A new fuzzy network slacks-based DEA model for evaluating performance of supply chains with reverse logistics
Supply chain performance evaluation problems are complex problems with multiple criteria and multi-layered internal linking activities. Data Envelopment Analysis (DEA) has been used to evaluate the relative performance of organizational units called Decision Making Units (DMUs). However, the conventional DEA models cannot take into account the complex nature of supply chains with internal linking activities. Although network DEA models are used to address this drawback, most of them use Farrell radial measures of efficiency and ignore input slacks and/or output slacks and are not suitable for measuring efficiencies when inputs and outputs may change non-proportionally. In response, network DEA models using Slacks-Based Measures (SBMs) of efficiency are used when inputs and outputs are non-radial. Furthermore, crisp input and output data are fundamentally indispensable in a conventional DEA evaluation process. However, the input and output data in real-world problems are often imprecise or ambiguous. Fuzzy DEA models are used to address the impreciseness and ambiguity associated with the input and output data. Finally, conventional supply chain performance evaluation models primarily consider forward logistics dealing with the flow of products from manufacturing to customers. We propose a new Network SBM (NSBM) model in the fuzzy environment. The proposed fuzzy NSBM model considers non-radial measures of efficiency in a unified framework for evaluating performance of supply chain networks with forward and reverse logistics. A case study is presented to demonstrate the applicability of the proposed fuzzy NSBM model and exhibit the efficacy of the procedures in evaluating the performance of a supply chain in the semiconductor industry.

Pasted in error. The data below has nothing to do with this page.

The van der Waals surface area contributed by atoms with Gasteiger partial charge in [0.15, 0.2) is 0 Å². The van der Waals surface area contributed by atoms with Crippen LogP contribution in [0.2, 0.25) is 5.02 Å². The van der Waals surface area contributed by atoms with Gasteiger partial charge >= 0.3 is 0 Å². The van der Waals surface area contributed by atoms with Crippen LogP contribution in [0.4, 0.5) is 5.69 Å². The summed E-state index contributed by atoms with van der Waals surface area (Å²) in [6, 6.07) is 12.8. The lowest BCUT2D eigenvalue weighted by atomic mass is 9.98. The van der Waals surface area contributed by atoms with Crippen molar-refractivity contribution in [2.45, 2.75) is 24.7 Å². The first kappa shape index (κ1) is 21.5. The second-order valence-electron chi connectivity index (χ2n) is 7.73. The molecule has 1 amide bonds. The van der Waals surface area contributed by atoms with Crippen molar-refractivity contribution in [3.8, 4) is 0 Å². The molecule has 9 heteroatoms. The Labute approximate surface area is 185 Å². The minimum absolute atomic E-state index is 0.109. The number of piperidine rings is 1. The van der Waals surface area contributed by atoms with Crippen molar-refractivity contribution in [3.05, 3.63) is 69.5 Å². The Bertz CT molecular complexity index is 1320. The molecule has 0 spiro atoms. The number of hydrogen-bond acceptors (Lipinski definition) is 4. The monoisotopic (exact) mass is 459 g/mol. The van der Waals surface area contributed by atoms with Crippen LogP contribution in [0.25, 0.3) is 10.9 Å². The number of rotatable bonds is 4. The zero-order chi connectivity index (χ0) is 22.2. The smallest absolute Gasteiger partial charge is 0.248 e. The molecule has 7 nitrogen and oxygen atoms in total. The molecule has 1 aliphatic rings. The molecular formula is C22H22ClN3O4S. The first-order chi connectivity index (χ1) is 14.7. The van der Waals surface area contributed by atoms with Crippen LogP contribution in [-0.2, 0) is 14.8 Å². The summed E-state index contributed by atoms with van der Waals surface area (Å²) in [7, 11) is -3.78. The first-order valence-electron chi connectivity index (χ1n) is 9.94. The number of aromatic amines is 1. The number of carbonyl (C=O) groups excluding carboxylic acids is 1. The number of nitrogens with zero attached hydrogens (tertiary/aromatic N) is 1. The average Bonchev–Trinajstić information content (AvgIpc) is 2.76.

Momeni, Ehsan; Tavana, Madjid; Mirzagoltabar, Hadi; and Mirhedayatian, Seyed Mostafa, "A new fuzzy network slacks-based DEA model for evaluating performance of supply chains with reverse logistics" (2014). Business Systems and Analytics Faculty Work. 213.